Tuesday, June 13, 2017

A really minimal reproducible workflow using point-and-click in SPSS

Shortly after I finished my Master's research project, I decided - for some reason now lost in the sands of time - that I wanted to double-check some results I had produced in my thesis. (My project was a psychometric validation study using confirmatory factor analysis in AMOS*). I found my final data file and my model specification, re-ran the analysis with the same options selected, right down to the random seed for the bootstrapping of results, and.... all the factor loadings were very slightly different to those that I had published.

Shit. Frantic investigations ensued.


The reason for the discrepancy in results, it ultimately turned out, was this: The bootstrapping procedure obviously selects a random sample of rows in each bootstrapped sample, and at some point I had run my analyses with my dataset sorted in a different way than I'd found it when trying to reproduce the analyses. Hence very slightly different numbers coming out. A tiny and seemingly inconsequential aspect of my workflow had resulted in my findings becoming unreproducible.

Clearly, there was a flaw in my workflow, and the consequences could have been even worse then: When you rely on point-and-click programs and manual data manipulation in programs like Excel, SPSS and AMOS, it's damn easy to end up with a study folder that's jam-packed with datafiles that look "Data134", "Finaldata34", "FinalfinaldataEM", and "SUPERDATABASE.sav"**, screeds of output files, and no idea whatsoever how you ended up with that table of results on page 34 of your thesis.

Now in an ideal world, we'd all be writing our analyses in R, using Markdown or knitr to produce output for publication, with neatly commented scripts, our original data saved for posterity on osf, and version control of our scripts using git. (Or something along those lines).

The thing is, though, is that there are many people analysing data out there who have minimal programming skills, and I don't think that reproducible workflows should only be the province of people with those skills. For example, I teach a postgraduate multivariate data analysis course at a university where most of my students haven't had any experience with programming, and very little experience with data analysis full stop; I don't think it's reasonable to expect them all to use tools like R and github.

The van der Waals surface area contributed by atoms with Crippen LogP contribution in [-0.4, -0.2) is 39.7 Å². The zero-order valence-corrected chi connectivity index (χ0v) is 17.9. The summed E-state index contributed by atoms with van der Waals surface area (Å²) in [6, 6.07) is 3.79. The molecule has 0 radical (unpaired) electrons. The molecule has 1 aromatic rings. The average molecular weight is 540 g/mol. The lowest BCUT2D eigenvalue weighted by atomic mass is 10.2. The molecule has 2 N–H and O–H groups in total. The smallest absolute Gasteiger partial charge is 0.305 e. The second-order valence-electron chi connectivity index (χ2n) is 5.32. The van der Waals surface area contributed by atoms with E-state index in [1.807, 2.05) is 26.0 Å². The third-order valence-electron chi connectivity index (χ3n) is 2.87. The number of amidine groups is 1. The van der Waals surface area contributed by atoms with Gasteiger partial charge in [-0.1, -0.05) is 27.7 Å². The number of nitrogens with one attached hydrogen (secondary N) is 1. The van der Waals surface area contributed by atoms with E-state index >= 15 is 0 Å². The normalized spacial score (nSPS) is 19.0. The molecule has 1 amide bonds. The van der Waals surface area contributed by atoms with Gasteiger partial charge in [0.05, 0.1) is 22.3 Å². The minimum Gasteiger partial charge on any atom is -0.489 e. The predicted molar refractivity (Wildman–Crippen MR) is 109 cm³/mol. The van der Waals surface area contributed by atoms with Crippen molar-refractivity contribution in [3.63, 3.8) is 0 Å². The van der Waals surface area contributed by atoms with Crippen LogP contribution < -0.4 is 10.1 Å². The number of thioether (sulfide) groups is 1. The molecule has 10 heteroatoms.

So I'm interested in how we people using SPSS via point-and-click can produce reproducible workflows without having to battle with programming code. The constraint of doing this via point-and-click is obviously going to result in an imperfect solution, but anything is better than a workflow consisting of 20 different versions of your datafile, 75 output files all based on different versions of the data, and published results tables based on some haphazard assortment of the above combined with a few typos. Without further ado, here is a draft workflow:

  1. Set up a folder for your project, and set up a backup solution. This could be as simple as having the project folder within your My Dropbox folder, if you use Dropbox.
  2. If you have to type in raw data into SPSS yourself (e.g., from surveys), do this carefully and then double-check every single data point. Ideally have someone else check all the data points again. Be absolutely sure you're happy with the raw data before doing any data analysis or processing.
  3. Now save a "raw data.sav" copy of your dataset. Do not ever change it again - this is the key departure point for everything else.